Laun’s Concepts: The Autonomy of Law, the conscience publique, and the Right to National Self-determination
Laun was an important fi gure in interwar German jurisprudence. An ethnic German from the Bohemian lands of Austria -Hungary, he became involved with pacifi sm while serving as an offi cer in the First World War . He was active in attempts to revise the Austrian Constitution’s treatment of nationalities both during and immediately after the war. Laun strongly advocated the union of Austria and the Sudetenland region with Germany. When the Entente forbade that and instead placed the Sudetenland inside the new Czechoslovakian state, Laun experienced one of the greatest disappointments of his life. He left Austria for Germany to become professor of public law and legal philosophy at the newly created University of Hamburg. By the end of the First World War, Laun had become a Social Democrat (though not a Marxist), and he joined the SPD in Hamburg. He was a vocal defender of the Weimar Republic. At the same time, he continued to advocate the union - through peaceful means - of Austria and the Sudetenland with Germany.
His work in legal philosophy, meanwhile, contributed to debate on administrative discretion, and the relationship between morality and law. These were vital concepts for the new democracy .
During the Weimar Republic, Laun set out his basic concepts regarding international law’s sources. These were: the notion of the autonomy of law, that is, that law was a category of human action separate from mere power or coercion; the notion of a conscience publique , or widely held sense of justice ; and the right of national (today one might say ethnic) self-determination. This last concept was, in his view, an outgrowth of the fi rst two. Laun drew these concepts from the work of the Belgium-based progressive Institut de droit international, founded in 1873.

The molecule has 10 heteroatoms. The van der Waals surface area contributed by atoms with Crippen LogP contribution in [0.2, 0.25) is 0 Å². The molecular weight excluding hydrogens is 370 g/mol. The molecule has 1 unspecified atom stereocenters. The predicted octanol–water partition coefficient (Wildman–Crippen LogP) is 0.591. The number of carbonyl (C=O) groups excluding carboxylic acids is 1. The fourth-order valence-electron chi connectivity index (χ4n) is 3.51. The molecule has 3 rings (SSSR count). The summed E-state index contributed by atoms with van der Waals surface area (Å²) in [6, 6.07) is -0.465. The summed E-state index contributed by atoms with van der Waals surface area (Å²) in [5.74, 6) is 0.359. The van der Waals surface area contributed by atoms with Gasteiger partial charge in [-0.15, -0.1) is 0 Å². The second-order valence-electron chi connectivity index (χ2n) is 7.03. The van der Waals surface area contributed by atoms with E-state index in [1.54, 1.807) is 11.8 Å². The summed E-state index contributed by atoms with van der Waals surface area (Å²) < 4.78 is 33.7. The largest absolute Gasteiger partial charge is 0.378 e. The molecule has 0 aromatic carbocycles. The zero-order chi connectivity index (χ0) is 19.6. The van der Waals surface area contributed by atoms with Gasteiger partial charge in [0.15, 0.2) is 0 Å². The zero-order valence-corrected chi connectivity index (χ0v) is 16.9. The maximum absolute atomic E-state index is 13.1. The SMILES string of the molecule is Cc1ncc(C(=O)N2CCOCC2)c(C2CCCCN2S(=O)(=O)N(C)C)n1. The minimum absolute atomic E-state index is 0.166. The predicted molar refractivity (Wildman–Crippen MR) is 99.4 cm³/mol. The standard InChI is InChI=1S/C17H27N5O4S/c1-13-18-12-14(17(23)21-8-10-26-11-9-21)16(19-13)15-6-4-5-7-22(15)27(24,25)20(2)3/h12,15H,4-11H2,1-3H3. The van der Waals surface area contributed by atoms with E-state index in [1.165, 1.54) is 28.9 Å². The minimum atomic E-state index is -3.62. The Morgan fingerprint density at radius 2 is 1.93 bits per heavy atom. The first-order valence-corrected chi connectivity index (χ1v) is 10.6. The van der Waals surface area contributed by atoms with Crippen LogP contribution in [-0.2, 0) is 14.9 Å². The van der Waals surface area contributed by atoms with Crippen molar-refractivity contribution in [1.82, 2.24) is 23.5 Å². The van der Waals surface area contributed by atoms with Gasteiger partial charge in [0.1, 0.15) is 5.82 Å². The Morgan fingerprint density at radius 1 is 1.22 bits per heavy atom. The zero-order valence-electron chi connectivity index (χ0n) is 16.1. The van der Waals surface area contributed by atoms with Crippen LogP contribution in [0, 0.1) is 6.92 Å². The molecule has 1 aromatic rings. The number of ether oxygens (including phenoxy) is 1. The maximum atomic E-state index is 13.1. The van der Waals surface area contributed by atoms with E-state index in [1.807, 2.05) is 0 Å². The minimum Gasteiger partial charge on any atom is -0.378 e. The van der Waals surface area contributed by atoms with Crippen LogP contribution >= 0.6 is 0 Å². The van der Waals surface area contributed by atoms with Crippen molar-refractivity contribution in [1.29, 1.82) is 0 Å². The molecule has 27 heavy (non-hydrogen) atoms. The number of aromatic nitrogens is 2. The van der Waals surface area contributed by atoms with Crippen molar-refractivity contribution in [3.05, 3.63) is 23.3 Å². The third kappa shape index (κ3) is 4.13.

To turn to the fi rst of these concepts: the autonomy of law, a Kantian concept, held that it was impossible to impose genuine law on people without their participation, such as through autocratic political authority or brute violence. Rather, genuine law was created when people obeyed statutes out of their own conviction that those statutes were moral. For Laun, a state could not govern over people, but only through them. That was a signifi cant limitation on state sovereignty . The autonomy of law in effect shifted to ordinary persons the power to defi ne law. The autonomy of law also applied tointernational law contexts. For example, if a state annexed territory and denied self- administration in a manner that violated inhabitants’ nationality rights, that state would be ruling through sheer coercion. Coercion was a fragile form of rule, Laun argued, because if rule were based merely on power, then no one could be certain who would hold power in the future, and the door would be opened to anarchy as various factions vied for power. As this brief summary suggests, Laun was vehemently opposed to legal positivism, the conventional doctrine in nineteenth- and early-twentieth-century Germany (and elsewhere), according to which law consisted of the explicit, positivized acts of sovereign states, rather than deriving from some source outside or above the state such as God or nature. While traditional international law, which confi ned itself to the willed acts of sovereign states, fi t well with legal positivism, the progressive international law movement argued that states had obligations that limited their power to act unilaterally and arbitrarily. For Laun, adherence to legal positivism was tantamount to capitulating to amoral state coercion, and could not be reconciled with democracy.